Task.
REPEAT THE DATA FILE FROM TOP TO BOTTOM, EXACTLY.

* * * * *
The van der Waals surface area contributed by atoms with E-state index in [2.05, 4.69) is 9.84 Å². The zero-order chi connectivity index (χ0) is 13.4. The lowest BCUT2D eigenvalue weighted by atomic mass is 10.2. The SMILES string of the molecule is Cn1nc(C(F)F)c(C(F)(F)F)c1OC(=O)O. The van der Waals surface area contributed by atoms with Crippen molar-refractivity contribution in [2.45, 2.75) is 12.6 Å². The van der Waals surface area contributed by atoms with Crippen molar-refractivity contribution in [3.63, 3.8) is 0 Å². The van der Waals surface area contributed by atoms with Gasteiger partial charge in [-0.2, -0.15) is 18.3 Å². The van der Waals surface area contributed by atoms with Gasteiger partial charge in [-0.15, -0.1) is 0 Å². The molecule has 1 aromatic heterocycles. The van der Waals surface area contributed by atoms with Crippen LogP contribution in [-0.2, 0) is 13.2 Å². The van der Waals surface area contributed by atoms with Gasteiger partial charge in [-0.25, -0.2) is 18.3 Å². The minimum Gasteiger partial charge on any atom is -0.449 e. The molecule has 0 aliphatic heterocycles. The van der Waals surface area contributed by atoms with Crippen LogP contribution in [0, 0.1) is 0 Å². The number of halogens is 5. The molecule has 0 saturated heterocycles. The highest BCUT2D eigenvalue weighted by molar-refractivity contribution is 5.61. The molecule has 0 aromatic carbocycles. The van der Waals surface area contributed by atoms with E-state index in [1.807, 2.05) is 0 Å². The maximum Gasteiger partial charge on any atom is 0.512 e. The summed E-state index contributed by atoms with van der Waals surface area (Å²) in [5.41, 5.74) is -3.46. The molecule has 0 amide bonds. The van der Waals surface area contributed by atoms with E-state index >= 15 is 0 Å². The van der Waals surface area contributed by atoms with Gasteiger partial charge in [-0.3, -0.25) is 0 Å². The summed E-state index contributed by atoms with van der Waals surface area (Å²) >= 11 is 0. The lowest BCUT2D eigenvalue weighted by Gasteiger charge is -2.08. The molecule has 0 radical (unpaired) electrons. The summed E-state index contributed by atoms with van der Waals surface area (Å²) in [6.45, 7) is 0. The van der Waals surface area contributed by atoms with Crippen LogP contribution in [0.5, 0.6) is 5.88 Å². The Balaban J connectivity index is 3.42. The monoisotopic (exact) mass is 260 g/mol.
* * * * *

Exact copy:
The van der Waals surface area contributed by atoms with E-state index in [2.05, 4.69) is 9.84 Å². The zero-order chi connectivity index (χ0) is 13.4. The lowest BCUT2D eigenvalue weighted by atomic mass is 10.2. The SMILES string of the molecule is Cn1nc(C(F)F)c(C(F)(F)F)c1OC(=O)O. The van der Waals surface area contributed by atoms with Crippen molar-refractivity contribution in [2.45, 2.75) is 12.6 Å². The van der Waals surface area contributed by atoms with Crippen molar-refractivity contribution in [3.63, 3.8) is 0 Å². The van der Waals surface area contributed by atoms with Gasteiger partial charge in [-0.2, -0.15) is 18.3 Å². The van der Waals surface area contributed by atoms with Gasteiger partial charge in [-0.15, -0.1) is 0 Å². The molecule has 1 aromatic heterocycles. The van der Waals surface area contributed by atoms with Crippen LogP contribution in [-0.2, 0) is 13.2 Å². The van der Waals surface area contributed by atoms with Gasteiger partial charge in [-0.25, -0.2) is 18.3 Å². The minimum Gasteiger partial charge on any atom is -0.449 e. The molecule has 0 aliphatic heterocycles. The van der Waals surface area contributed by atoms with Crippen LogP contribution in [0, 0.1) is 0 Å². The number of halogens is 5. The molecule has 0 saturated heterocycles. The highest BCUT2D eigenvalue weighted by molar-refractivity contribution is 5.61. The molecule has 0 aromatic carbocycles. The van der Waals surface area contributed by atoms with E-state index in [1.807, 2.05) is 0 Å². The maximum Gasteiger partial charge on any atom is 0.512 e. The summed E-state index contributed by atoms with van der Waals surface area (Å²) in [5.41, 5.74) is -3.46. The molecule has 0 amide bonds. The van der Waals surface area contributed by atoms with E-state index >= 15 is 0 Å². The van der Waals surface area contributed by atoms with Gasteiger partial charge in [-0.3, -0.25) is 0 Å². The summed E-state index contributed by atoms with van der Waals surface area (Å²) >= 11 is 0. The lowest BCUT2D eigenvalue weighted by Gasteiger charge is -2.08. The molecule has 0 radical (unpaired) electrons. The summed E-state index contributed by atoms with van der Waals surface area (Å²) in [6.45, 7) is 0. The van der Waals surface area contributed by atoms with Crippen LogP contribution in [0.5, 0.6) is 5.88 Å². The Balaban J connectivity index is 3.42. The monoisotopic (exact) mass is 260 g/mol.